We all know that having a baby can mean less sex but when that child gets older, sex is back on the menu, right?
Wrong! According to a survey conducted for Family Lives, parents of teenagers are the ones having the least sex. 66% of respondents had teenagers and 49% had children aged between 5-12 years. Contrary to popular belief, these parents are not having very much sex and it isn’t caused by sleep deprivation or exhaustion caring for a small baby or toddler.
86% of parents said they had less sex after having children and 73% said that their sex life had got progressively worse since having children.
For the parents of teenagers, lack of privacy and never having enough time alone was a huge factor as many teenagers stay up late or are generally around in the evenings watching TV. Only 9% said they didn’t feel like sex and 46% said that having more privacy and time away from their children would significantly improve their sex life.
Having a good relationship is not only healthy for you but also for your family. Parents need to put the romance back into their lives. All children, whatever their ages, can be exhausting and overwhelming and parents feel that they are being selfish if they think of themselves rather than their children.
A recent Children’s Society survey found that 70% of children reported that their parents having a good relationship made them happy whilst only 30% of parents recognised this. Having a strong relationship with your partner not only improves your connection but benefits your whole family. When children see their parents being physically affectionate it can have a positive response as to how they will build relationships in the future. Many teenagers will squirm at their parents being intimate but it is important for them to realise that physical contact is vital to building relationships.
Privacy is difficult when you have children at any age but small children do normally have a regular bedtime. Younger children won’t even be aware of what you are doing if they do walk in on you and can be put back to bed. Teenagers roaming around the house at all hours can be extremely off putting but having locks on the door can help to avoid embarrassing interruptions. From personal experience, if you do get interrupted, your teenager will only ever do that once: they will be more mortified than you!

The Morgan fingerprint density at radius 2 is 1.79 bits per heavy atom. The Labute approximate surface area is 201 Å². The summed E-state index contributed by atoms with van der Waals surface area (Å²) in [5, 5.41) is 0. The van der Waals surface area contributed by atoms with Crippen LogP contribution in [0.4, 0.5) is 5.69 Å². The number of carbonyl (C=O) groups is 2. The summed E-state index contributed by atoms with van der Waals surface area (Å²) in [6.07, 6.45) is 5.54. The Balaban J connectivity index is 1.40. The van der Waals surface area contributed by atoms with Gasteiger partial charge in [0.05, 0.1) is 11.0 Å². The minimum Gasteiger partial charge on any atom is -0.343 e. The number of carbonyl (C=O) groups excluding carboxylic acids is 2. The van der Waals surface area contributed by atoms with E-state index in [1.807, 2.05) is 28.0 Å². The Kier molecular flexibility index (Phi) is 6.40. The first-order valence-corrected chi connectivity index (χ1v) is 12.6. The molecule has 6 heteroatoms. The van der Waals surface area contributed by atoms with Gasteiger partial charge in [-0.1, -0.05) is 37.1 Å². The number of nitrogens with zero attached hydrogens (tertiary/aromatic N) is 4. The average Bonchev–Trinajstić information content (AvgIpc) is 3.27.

Try to have your own private space, be it a spare room or make your bedroom into a sitting room too. Make your children aware that this is your space and your time so no interruptions unless some one has died, severely injured themselves or the house is on fire!
Making time for each other is important so try to get family to look after your children or send them to the cinema for a few hours. Sex does not need to be penetrative try cuddling, touching, holding each other and kissing. Being tender towards each other may mean that sex might be on the agenda later in the day!
There may be a physiological reason for your lack of energy so seek medical advice. Some medication can affect your sex drive so speak to your GP if you think this may be the problem. Hormonal changes after childbirth and some medical conditions can also impact upon your libido too.
Flirt with each other, write little notes, talk in code, cadbury creme eggs are code for us!
Invest in some new lingerie, choose sex toys together, get a good bottle of lubricant or buy some bondage to spice up your relationship. Just make sure you hide them in a secret place, away from prying eyes.
Quickie sex is fun. Marathon sex sessions can be satisfying but completely exhausting and not always possible on a regular basis, whereas quickie sex can be.
There is something explicitly exciting about having a secret quickie before making it into work, during your lunch hour or getting to that important meeting on time.
Even if you feel tired by the end of the evening after doing battle with your children at bedtime, you can still enjoy sex. The sex you have in your twenties may be very different for the type of sex you have in your thirties, after you have children or when you get older.
Planning a weekend away is really beneficial but not everyone can afford to do this. It can also make your children appreciate you more when they have been parted from you, even for a few days.
Being a single parent and wanting to have a sex life can be difficult. As a lone parent your whole life is centred around your children and you can feel weighted down by responsibility. Children can feel unsettled when meeting any new partner but don’t feel guilty about trying to establish a new relationship. It is best to keep your sex life away from home at first, so ask family or friends to look after your children whilst you establish your new relationship away from home.
Whatever you do, make time for sexual intimacy and pleasure in your relationship, your children are important but so is your relationship too.
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